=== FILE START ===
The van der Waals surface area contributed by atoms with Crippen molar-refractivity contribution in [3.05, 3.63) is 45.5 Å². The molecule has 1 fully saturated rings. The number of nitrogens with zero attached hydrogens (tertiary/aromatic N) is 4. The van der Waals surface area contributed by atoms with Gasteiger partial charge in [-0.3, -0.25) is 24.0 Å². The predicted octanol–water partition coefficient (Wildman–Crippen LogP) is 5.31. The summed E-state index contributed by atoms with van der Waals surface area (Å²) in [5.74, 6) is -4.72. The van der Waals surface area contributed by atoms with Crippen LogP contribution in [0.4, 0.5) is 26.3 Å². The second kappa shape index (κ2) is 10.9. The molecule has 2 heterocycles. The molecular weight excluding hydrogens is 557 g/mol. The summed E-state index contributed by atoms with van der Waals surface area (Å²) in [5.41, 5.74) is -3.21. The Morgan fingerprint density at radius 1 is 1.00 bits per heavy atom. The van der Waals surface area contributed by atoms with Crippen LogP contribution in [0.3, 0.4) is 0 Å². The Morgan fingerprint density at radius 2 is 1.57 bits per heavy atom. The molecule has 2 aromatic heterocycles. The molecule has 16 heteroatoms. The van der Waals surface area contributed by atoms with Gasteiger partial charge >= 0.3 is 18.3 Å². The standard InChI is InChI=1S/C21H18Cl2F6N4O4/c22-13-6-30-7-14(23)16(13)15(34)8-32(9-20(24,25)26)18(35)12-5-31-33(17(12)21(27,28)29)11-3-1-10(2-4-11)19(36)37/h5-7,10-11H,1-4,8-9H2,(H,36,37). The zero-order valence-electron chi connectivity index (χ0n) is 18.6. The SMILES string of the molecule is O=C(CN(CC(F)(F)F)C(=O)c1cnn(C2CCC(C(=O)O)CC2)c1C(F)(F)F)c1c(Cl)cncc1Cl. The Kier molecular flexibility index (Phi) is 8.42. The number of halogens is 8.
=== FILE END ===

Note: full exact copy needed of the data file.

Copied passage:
The van der Waals surface area contributed by atoms with Crippen molar-refractivity contribution in [3.05, 3.63) is 45.5 Å². The molecule has 1 fully saturated rings. The number of nitrogens with zero attached hydrogens (tertiary/aromatic N) is 4. The van der Waals surface area contributed by atoms with Gasteiger partial charge in [-0.3, -0.25) is 24.0 Å². The predicted octanol–water partition coefficient (Wildman–Crippen LogP) is 5.31. The summed E-state index contributed by atoms with van der Waals surface area (Å²) in [5.74, 6) is -4.72. The van der Waals surface area contributed by atoms with Crippen LogP contribution in [0.4, 0.5) is 26.3 Å². The second kappa shape index (κ2) is 10.9. The molecule has 2 heterocycles. The molecular weight excluding hydrogens is 557 g/mol. The summed E-state index contributed by atoms with van der Waals surface area (Å²) in [5.41, 5.74) is -3.21. The Morgan fingerprint density at radius 1 is 1.00 bits per heavy atom. The van der Waals surface area contributed by atoms with Crippen LogP contribution in [0.3, 0.4) is 0 Å². The Morgan fingerprint density at radius 2 is 1.57 bits per heavy atom. The molecule has 2 aromatic heterocycles. The molecule has 16 heteroatoms. The van der Waals surface area contributed by atoms with Gasteiger partial charge >= 0.3 is 18.3 Å². The standard InChI is InChI=1S/C21H18Cl2F6N4O4/c22-13-6-30-7-14(23)16(13)15(34)8-32(9-20(24,25)26)18(35)12-5-31-33(17(12)21(27,28)29)11-3-1-10(2-4-11)19(36)37/h5-7,10-11H,1-4,8-9H2,(H,36,37). The zero-order valence-electron chi connectivity index (χ0n) is 18.6. The SMILES string of the molecule is O=C(CN(CC(F)(F)F)C(=O)c1cnn(C2CCC(C(=O)O)CC2)c1C(F)(F)F)c1c(Cl)cncc1Cl. The Kier molecular flexibility index (Phi) is 8.42. The number of halogens is 8.